Attention-deficit/hyperactivity disorder (ADHD) is a significant neurodevelopment disorder among children and adolescents, with 5 % prevalence. Bone fractures account for 25 % of accidents and injuries among all children and adolescents. Considering the characteristics of inattention, hyperactivity, and impulsivity in children with ADHD, it is critical to examine bone fractures among these children. The objective of our meta-analysis was to determine the prevalence of bone fractures among children and adolescents with ADHD.
We completed a systematic review and meta-analysis using an electronic search of the following databases: CINAHL, EMBASE, PsycINFO, PubMed, and Scopus. The search terms used were: “attention deficit hyperactivity disorder OR attention deficit disorder” and “bone fracture*.” We included studies examining patients 18 years or younger who were diagnosed with ADHD and tracked (prospectively or retrospectively) for five or more years. Effect size (es), using a random effects model, was calculated. We registered the review protocol with PROSPERO (CRD42019119527).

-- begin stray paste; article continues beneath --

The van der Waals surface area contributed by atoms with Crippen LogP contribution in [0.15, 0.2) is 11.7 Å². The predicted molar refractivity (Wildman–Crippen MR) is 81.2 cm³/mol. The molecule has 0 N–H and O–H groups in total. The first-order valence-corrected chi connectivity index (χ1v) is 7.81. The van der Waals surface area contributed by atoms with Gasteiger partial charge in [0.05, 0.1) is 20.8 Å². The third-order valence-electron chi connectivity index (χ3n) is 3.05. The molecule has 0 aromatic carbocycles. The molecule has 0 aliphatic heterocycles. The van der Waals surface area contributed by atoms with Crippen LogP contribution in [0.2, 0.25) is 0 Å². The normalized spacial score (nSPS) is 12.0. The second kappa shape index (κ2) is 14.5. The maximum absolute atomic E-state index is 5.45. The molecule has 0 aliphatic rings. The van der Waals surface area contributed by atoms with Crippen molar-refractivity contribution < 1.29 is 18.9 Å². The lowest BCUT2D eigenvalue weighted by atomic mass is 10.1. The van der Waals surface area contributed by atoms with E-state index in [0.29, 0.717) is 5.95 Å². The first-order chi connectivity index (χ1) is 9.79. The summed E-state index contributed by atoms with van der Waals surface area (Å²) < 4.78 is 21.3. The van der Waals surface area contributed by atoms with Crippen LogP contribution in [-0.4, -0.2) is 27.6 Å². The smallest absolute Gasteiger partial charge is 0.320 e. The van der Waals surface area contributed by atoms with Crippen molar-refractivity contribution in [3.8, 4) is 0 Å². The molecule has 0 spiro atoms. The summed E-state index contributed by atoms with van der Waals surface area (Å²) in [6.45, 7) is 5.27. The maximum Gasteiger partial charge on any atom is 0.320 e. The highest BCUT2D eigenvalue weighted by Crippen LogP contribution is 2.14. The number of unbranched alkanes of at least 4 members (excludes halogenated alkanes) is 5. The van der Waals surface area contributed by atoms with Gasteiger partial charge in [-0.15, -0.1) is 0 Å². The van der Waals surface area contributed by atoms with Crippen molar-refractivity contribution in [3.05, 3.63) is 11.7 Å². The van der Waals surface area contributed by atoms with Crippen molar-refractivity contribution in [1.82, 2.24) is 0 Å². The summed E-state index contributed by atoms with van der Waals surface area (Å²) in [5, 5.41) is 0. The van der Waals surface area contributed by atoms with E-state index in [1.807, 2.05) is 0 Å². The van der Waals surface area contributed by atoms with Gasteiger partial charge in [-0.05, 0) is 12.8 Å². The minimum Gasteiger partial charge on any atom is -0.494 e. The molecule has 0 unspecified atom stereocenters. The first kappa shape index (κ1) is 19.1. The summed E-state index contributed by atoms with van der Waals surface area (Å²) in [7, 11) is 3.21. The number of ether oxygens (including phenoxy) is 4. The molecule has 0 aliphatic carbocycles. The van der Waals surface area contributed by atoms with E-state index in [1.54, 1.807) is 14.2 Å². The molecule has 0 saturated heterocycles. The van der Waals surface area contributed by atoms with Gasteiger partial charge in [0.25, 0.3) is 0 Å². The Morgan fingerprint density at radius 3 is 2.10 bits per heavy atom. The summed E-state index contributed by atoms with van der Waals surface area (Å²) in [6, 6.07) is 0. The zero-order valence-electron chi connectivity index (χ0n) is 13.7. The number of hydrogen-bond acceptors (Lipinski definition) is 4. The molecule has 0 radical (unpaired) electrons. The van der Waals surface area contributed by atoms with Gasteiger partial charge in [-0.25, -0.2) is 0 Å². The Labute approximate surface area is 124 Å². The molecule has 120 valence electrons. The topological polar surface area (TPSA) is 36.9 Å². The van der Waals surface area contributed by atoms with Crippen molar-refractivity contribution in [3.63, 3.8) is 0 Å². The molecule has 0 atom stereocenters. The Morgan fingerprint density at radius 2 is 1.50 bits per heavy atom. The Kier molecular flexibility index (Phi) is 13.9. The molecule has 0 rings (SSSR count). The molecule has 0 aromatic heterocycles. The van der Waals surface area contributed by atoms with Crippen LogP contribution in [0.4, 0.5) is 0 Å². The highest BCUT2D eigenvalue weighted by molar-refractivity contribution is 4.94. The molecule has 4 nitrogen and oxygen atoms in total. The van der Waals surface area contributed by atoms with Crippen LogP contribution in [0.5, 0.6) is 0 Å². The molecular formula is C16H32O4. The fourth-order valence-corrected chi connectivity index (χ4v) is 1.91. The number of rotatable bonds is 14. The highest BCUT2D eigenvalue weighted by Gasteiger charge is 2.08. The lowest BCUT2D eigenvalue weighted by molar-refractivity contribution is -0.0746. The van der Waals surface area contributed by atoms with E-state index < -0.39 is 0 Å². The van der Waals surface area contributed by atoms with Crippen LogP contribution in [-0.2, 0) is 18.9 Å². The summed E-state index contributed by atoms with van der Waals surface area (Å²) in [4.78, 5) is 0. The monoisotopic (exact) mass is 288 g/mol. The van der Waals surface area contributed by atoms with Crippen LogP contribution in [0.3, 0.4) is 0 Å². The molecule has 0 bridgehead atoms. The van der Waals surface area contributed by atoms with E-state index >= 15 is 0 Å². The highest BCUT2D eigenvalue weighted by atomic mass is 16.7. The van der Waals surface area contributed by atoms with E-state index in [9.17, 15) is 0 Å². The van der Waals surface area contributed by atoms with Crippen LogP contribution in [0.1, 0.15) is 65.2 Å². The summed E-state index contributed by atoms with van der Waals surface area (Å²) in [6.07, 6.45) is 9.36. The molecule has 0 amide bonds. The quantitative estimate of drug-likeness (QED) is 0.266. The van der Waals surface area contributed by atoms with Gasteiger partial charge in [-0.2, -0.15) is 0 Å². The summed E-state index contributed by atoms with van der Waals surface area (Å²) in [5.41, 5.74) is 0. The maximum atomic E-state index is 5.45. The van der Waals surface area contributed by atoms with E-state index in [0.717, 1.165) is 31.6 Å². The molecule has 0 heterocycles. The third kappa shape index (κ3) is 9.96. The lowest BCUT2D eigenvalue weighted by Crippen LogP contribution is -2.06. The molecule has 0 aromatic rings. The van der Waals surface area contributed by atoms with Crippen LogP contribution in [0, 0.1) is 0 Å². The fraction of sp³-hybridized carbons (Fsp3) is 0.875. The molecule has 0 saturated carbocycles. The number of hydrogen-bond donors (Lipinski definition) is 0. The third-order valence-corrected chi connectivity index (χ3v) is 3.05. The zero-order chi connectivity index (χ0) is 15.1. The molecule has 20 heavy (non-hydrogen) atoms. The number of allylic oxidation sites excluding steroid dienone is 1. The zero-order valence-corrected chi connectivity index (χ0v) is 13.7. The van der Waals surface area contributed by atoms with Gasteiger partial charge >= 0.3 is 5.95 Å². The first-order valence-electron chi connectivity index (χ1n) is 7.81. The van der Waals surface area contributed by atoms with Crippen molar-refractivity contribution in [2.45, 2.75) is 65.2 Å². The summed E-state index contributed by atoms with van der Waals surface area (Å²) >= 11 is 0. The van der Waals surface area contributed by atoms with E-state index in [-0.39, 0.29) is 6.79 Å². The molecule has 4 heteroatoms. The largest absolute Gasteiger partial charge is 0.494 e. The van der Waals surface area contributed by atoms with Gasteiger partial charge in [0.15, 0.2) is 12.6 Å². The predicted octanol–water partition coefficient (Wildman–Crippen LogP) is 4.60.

From 445 records retrieved, 31 full text articles were reviewed and 5 articles met inclusion criteria for meta-analysis. The summary es revealed the prevalence of bone fractures among children and adolescents with ADHD to be 4.83 % (95 % CI: 3.07–6.58 %). The location of bone fractures, using a subset of data, showed a distribution of 69.62 %, 22.85 %, and 7.53 % in the upper limbs, lower limbs, and other anatomical regions, respectively. Another subset of studies revealed a 2.55-fold increase in the prevalence of fractures among the children with ADHD compared to their counterparts.
Awareness of these findings is critical to physicians, parents, and policy makers to create safe environments and provide supports in order to optimize the health and safety of children and adolescents with ADHD.